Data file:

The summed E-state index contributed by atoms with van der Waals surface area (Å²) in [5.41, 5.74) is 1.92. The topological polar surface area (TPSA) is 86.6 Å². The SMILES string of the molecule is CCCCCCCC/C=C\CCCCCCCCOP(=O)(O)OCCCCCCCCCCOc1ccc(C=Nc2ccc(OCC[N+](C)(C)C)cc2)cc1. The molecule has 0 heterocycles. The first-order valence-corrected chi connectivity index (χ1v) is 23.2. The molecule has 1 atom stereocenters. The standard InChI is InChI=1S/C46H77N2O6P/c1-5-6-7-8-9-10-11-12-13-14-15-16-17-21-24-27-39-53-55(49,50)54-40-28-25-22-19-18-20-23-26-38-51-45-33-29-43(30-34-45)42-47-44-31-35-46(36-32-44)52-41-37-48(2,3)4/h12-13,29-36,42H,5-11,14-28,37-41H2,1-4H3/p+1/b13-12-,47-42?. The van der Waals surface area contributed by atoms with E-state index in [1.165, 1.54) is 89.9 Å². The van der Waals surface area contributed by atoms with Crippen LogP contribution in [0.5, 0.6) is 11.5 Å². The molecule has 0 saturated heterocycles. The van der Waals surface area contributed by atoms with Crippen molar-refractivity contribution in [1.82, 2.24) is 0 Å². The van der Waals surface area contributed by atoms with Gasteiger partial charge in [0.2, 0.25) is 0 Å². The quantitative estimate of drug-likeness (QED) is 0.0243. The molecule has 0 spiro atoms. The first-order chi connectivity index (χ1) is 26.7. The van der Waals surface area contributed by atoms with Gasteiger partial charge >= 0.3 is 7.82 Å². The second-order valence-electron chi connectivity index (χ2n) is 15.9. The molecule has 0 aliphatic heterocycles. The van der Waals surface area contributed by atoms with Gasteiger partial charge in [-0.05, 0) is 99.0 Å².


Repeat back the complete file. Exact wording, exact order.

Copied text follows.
The summed E-state index contributed by atoms with van der Waals surface area (Å²) in [5.41, 5.74) is 1.92. The topological polar surface area (TPSA) is 86.6 Å². The SMILES string of the molecule is CCCCCCCC/C=C\CCCCCCCCOP(=O)(O)OCCCCCCCCCCOc1ccc(C=Nc2ccc(OCC[N+](C)(C)C)cc2)cc1. The molecule has 0 heterocycles. The first-order valence-corrected chi connectivity index (χ1v) is 23.2. The molecule has 1 atom stereocenters. The standard InChI is InChI=1S/C46H77N2O6P/c1-5-6-7-8-9-10-11-12-13-14-15-16-17-21-24-27-39-53-55(49,50)54-40-28-25-22-19-18-20-23-26-38-51-45-33-29-43(30-34-45)42-47-44-31-35-46(36-32-44)52-41-37-48(2,3)4/h12-13,29-36,42H,5-11,14-28,37-41H2,1-4H3/p+1/b13-12-,47-42?. The van der Waals surface area contributed by atoms with E-state index in [1.165, 1.54) is 89.9 Å². The van der Waals surface area contributed by atoms with Crippen LogP contribution in [0.5, 0.6) is 11.5 Å². The molecule has 0 saturated heterocycles. The van der Waals surface area contributed by atoms with Crippen molar-refractivity contribution in [1.82, 2.24) is 0 Å². The van der Waals surface area contributed by atoms with Gasteiger partial charge in [0.2, 0.25) is 0 Å². The quantitative estimate of drug-likeness (QED) is 0.0243. The molecule has 0 spiro atoms. The first-order chi connectivity index (χ1) is 26.7. The van der Waals surface area contributed by atoms with Gasteiger partial charge >= 0.3 is 7.82 Å². The second-order valence-electron chi connectivity index (χ2n) is 15.9. The molecule has 0 aliphatic heterocycles. The van der Waals surface area contributed by atoms with Gasteiger partial charge in [-0.05, 0) is 99.0 Å².